This activity was part of Exercise Day Rotor 96 and took place on the second day of the exercise, sometime after 6:30pm, requiring the pilots to use night vision goggles. Thirty seconds from the landing zone, one of the helicopters veered to the right, clipping the tail rotor of a second aircraft. Both aircraft caught fire, with one Black Hawk crashing immediately while the other was able to make a crash landing. Crash survivors and soldiers from the other helicopters risked the flames and exploding ammunition to rescue their comrades and retrieve the bodies of the dead.[15][16]

Fifteen members of the SASR and three members of the 5th Aviation Regiment lost their lives in the accident, while fourteen personnel were given official recognition for their part in the rescue and evacuation operations.[17]

Broader horizons[edit]

In 1998 the SASR made its first squadron-strength deployment since Vietnam when 1 Squadron, with an attached New Zealand SAS troop, was deployed to Kuwait as part of the American-led Operation Desert Thunder. While this crisis was resolved peacefully, if military action had been taken the SASR's role would have the rescue of aircraft crew shot down by Iraqi air defences (CSAR).

The SASR played a key role in the Australian-led international peacekeeping force in East Timor between September 1999 and February 2000. 3 Squadron spearheaded most operations conducted by the international force during the early days of the intervention in East Timor and, as in Vietnam, served as the eyes and ears of the force. 1 Squadron replaced 3 Squadron in December 1999 and was subsequently replaced by 2 Squadron. During operations in East Timor the SASR was involved in a number of significant contacts with pro-Indonesian militia, including at Aidabasalala on 16 October 1999.[18]

Domestic security and controversy[edit]

The SASR formed a key element of the security force in place for the Sydney Olympic Games in 2000. During the Games two SASR squadrons were available for counter-terrorist operations, a role which has increased in prominence since the terrorist attacks in the United States on 11 September 2001, and the SASR has since formed part of the security force for events such as the 2003 Rugby World Cup. The SASR currently provides one of Australia's two elite Tactical Assault Groups (designated TAG (West)), the other TAG being provided by the 2nd Commando Regiment.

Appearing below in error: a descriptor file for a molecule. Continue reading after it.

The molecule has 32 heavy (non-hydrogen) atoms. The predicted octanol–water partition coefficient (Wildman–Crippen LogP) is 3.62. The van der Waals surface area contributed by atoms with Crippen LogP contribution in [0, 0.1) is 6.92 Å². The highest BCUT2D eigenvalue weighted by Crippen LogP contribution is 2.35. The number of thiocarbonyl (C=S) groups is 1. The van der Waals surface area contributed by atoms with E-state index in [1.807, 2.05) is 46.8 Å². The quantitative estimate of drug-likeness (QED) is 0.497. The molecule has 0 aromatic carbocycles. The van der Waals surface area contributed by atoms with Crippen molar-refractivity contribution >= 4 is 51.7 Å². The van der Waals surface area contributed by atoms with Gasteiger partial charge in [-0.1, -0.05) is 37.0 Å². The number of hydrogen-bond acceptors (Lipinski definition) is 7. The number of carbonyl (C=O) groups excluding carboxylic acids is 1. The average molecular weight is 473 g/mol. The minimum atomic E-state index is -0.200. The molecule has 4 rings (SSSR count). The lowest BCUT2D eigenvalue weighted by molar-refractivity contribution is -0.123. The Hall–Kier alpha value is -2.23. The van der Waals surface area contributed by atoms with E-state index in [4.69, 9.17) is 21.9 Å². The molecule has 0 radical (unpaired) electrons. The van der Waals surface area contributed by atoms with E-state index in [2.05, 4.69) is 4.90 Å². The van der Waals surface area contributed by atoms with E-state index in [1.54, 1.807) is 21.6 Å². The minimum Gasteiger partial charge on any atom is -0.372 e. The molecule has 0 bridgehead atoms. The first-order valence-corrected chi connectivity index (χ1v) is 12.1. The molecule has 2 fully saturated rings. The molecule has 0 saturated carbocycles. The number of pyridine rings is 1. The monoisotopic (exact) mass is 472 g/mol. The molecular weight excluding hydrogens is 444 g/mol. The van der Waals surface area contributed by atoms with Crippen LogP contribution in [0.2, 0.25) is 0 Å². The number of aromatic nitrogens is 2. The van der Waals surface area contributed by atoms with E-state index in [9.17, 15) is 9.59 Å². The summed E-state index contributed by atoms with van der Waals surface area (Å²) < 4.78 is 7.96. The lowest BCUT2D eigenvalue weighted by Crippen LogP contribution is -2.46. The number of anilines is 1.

In August 2001, the SASR was involved in the Tampa affair when its counter-terrorist squadron was ordered to Christmas Island and to board the MV Tampa once it illegally entered Australian waters.[19] While the members of the SASR involved did what they could to improve conditions on the Tampa, the use of an elite military unit to prevent asylum seekers[19] landing in Australia was not supported by all members of the regiment and remains controversial.[20] Less controversial, however, was the SASR's involvement in the boarding of the North Korean freighter MV Pong Su in 2003.

Afghanistan and Iraq[edit]

A SASR Long Range Patrol Vehicle-mounted patrol in Iraq in 2003.

In October 2001 the Australian government announced that it was sending a special forces task group built around an SASR squadron to participate in the campaign against al-Qaeda and the Taliban in Afghanistan (designated Operation Slipper). After staging through Kuwait, 1 Squadron arrived in Afghanistan in November 2001 with the other SASR squadrons rotating in at approximately six-monthly intervals. The SASR's main role in Afghanistan was to conduct reconnaissance and surveillance of al-Qaeda and Taliban positions, activities and capabilities. SASR force elements also conducted some offensive operations. The SASR initially operated in southern Afghanistan with the U.S Marines before moving to eastern Afghanistan where it played a key role in Operation Anaconda.

During Operation Anaconda, SASR teams were to provide on-location, in-depth operational intelligence and reconnaissance after they infiltrated the Shahi-Kot Valley ten days prior to the operation, and also saved the lives of 24 soldiers of the 75th Ranger Regiment after their helicopter was shot down, by providing sniper overwatch and guiding in precise air strikes to end the enemy advance. Two SASR advisory and liaison officers were attached with the 10th Mountain Division to help plan the 10th Mountain's air assault operations.